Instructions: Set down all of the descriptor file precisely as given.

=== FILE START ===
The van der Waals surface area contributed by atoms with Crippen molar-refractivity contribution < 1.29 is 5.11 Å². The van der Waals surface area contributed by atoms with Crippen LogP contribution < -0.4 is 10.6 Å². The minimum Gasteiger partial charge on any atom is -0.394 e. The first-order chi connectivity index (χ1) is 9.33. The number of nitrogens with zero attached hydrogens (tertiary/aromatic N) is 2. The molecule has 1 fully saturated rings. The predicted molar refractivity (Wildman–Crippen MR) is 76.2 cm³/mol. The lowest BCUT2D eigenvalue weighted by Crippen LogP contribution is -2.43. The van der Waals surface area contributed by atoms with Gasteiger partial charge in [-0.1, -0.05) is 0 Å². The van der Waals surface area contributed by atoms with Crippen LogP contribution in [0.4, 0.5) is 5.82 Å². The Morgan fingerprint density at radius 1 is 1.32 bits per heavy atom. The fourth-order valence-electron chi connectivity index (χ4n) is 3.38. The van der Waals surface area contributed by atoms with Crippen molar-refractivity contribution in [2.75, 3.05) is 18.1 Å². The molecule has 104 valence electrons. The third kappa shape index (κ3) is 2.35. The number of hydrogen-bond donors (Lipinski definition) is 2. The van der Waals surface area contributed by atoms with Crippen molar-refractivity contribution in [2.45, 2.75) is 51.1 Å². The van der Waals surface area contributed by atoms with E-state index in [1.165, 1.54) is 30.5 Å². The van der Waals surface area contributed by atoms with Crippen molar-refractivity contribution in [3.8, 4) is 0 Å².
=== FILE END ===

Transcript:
The van der Waals surface area contributed by atoms with Crippen molar-refractivity contribution < 1.29 is 5.11 Å². The van der Waals surface area contributed by atoms with Crippen LogP contribution < -0.4 is 10.6 Å². The minimum Gasteiger partial charge on any atom is -0.394 e. The first-order chi connectivity index (χ1) is 9.33. The number of nitrogens with zero attached hydrogens (tertiary/aromatic N) is 2. The molecule has 1 fully saturated rings. The predicted molar refractivity (Wildman–Crippen MR) is 76.2 cm³/mol. The lowest BCUT2D eigenvalue weighted by Crippen LogP contribution is -2.43. The van der Waals surface area contributed by atoms with Gasteiger partial charge in [-0.1, -0.05) is 0 Å². The van der Waals surface area contributed by atoms with Crippen LogP contribution in [0.4, 0.5) is 5.82 Å². The Morgan fingerprint density at radius 1 is 1.32 bits per heavy atom. The fourth-order valence-electron chi connectivity index (χ4n) is 3.38. The van der Waals surface area contributed by atoms with Crippen molar-refractivity contribution in [2.75, 3.05) is 18.1 Å². The molecule has 104 valence electrons. The third kappa shape index (κ3) is 2.35. The number of hydrogen-bond donors (Lipinski definition) is 2. The van der Waals surface area contributed by atoms with Crippen molar-refractivity contribution in [2.45, 2.75) is 51.1 Å². The van der Waals surface area contributed by atoms with E-state index in [1.165, 1.54) is 30.5 Å². The van der Waals surface area contributed by atoms with Crippen molar-refractivity contribution in [3.8, 4) is 0 Å².